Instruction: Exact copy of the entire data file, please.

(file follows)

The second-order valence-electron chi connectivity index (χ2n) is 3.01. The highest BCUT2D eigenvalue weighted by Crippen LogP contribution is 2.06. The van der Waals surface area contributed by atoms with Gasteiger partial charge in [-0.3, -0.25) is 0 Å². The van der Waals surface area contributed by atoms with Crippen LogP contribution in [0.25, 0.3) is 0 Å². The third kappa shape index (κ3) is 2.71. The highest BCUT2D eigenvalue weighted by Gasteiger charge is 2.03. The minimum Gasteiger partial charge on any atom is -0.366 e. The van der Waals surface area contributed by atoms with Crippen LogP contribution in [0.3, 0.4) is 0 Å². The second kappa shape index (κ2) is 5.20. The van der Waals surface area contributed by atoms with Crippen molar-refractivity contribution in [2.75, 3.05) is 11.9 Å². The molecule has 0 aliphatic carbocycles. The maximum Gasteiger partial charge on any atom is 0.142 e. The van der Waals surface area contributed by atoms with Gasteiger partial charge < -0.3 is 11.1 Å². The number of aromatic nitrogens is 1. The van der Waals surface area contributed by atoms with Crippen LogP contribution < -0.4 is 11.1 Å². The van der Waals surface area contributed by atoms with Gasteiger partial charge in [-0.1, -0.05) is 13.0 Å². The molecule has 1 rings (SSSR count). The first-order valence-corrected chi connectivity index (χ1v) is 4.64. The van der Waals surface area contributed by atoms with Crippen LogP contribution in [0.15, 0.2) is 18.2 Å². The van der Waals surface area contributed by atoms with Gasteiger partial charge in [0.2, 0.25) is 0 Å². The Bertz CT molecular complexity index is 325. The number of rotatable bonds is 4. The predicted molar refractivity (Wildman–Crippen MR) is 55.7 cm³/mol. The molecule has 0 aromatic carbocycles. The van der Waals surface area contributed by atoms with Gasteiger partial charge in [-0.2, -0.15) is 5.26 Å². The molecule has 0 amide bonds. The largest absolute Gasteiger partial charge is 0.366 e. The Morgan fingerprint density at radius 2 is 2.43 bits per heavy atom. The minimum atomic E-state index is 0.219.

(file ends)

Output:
The second-order valence-electron chi connectivity index (χ2n) is 3.01. The highest BCUT2D eigenvalue weighted by Crippen LogP contribution is 2.06. The van der Waals surface area contributed by atoms with Gasteiger partial charge in [-0.3, -0.25) is 0 Å². The van der Waals surface area contributed by atoms with Crippen LogP contribution in [0.25, 0.3) is 0 Å². The third kappa shape index (κ3) is 2.71. The highest BCUT2D eigenvalue weighted by Gasteiger charge is 2.03. The minimum Gasteiger partial charge on any atom is -0.366 e. The van der Waals surface area contributed by atoms with Crippen LogP contribution in [0.3, 0.4) is 0 Å². The second kappa shape index (κ2) is 5.20. The van der Waals surface area contributed by atoms with Crippen molar-refractivity contribution in [2.75, 3.05) is 11.9 Å². The molecule has 0 aliphatic carbocycles. The maximum Gasteiger partial charge on any atom is 0.142 e. The van der Waals surface area contributed by atoms with Gasteiger partial charge < -0.3 is 11.1 Å². The number of aromatic nitrogens is 1. The van der Waals surface area contributed by atoms with Crippen LogP contribution < -0.4 is 11.1 Å². The van der Waals surface area contributed by atoms with Gasteiger partial charge in [-0.1, -0.05) is 13.0 Å². The molecule has 1 rings (SSSR count). The first-order valence-corrected chi connectivity index (χ1v) is 4.64. The van der Waals surface area contributed by atoms with Crippen LogP contribution in [0.15, 0.2) is 18.2 Å². The van der Waals surface area contributed by atoms with Gasteiger partial charge in [0.2, 0.25) is 0 Å². The Bertz CT molecular complexity index is 325. The number of rotatable bonds is 4. The predicted molar refractivity (Wildman–Crippen MR) is 55.7 cm³/mol. The molecule has 0 aromatic carbocycles. The van der Waals surface area contributed by atoms with Gasteiger partial charge in [-0.2, -0.15) is 5.26 Å². The molecule has 0 amide bonds. The largest absolute Gasteiger partial charge is 0.366 e. The Morgan fingerprint density at radius 2 is 2.43 bits per heavy atom. The minimum atomic E-state index is 0.219.